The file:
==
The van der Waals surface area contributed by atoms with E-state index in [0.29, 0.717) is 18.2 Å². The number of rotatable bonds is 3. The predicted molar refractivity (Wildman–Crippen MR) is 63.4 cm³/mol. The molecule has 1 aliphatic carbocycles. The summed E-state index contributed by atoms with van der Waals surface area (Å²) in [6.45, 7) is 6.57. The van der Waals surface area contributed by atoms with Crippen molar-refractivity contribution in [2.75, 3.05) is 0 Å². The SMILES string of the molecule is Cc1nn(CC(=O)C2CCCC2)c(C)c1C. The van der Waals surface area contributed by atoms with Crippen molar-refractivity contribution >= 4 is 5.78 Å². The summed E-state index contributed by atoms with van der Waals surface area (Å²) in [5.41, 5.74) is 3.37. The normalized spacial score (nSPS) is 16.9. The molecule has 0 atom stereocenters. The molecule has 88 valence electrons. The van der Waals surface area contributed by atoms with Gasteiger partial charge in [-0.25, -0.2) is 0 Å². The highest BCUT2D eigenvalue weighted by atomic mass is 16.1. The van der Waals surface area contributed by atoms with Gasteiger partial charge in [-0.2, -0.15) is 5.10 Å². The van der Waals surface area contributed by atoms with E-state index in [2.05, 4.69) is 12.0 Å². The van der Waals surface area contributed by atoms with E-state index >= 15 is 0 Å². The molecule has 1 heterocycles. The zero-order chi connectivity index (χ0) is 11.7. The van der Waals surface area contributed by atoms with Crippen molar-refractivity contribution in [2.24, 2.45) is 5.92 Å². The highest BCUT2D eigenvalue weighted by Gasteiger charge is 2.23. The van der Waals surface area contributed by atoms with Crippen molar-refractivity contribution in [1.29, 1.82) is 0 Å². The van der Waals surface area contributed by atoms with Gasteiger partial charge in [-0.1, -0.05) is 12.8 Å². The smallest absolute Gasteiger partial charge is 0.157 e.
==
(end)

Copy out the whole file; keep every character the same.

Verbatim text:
The van der Waals surface area contributed by atoms with E-state index in [0.29, 0.717) is 18.2 Å². The number of rotatable bonds is 3. The predicted molar refractivity (Wildman–Crippen MR) is 63.4 cm³/mol. The molecule has 1 aliphatic carbocycles. The summed E-state index contributed by atoms with van der Waals surface area (Å²) in [6.45, 7) is 6.57. The van der Waals surface area contributed by atoms with Crippen molar-refractivity contribution in [2.75, 3.05) is 0 Å². The SMILES string of the molecule is Cc1nn(CC(=O)C2CCCC2)c(C)c1C. The van der Waals surface area contributed by atoms with Crippen molar-refractivity contribution >= 4 is 5.78 Å². The summed E-state index contributed by atoms with van der Waals surface area (Å²) in [5.41, 5.74) is 3.37. The normalized spacial score (nSPS) is 16.9. The molecule has 0 atom stereocenters. The molecule has 88 valence electrons. The van der Waals surface area contributed by atoms with Gasteiger partial charge in [-0.25, -0.2) is 0 Å². The highest BCUT2D eigenvalue weighted by atomic mass is 16.1. The van der Waals surface area contributed by atoms with Gasteiger partial charge in [-0.2, -0.15) is 5.10 Å². The van der Waals surface area contributed by atoms with E-state index in [2.05, 4.69) is 12.0 Å². The van der Waals surface area contributed by atoms with E-state index >= 15 is 0 Å². The molecule has 1 heterocycles. The zero-order chi connectivity index (χ0) is 11.7. The van der Waals surface area contributed by atoms with Crippen molar-refractivity contribution in [2.24, 2.45) is 5.92 Å². The highest BCUT2D eigenvalue weighted by Gasteiger charge is 2.23. The van der Waals surface area contributed by atoms with Crippen molar-refractivity contribution in [1.29, 1.82) is 0 Å². The van der Waals surface area contributed by atoms with Gasteiger partial charge in [-0.1, -0.05) is 12.8 Å². The smallest absolute Gasteiger partial charge is 0.157 e.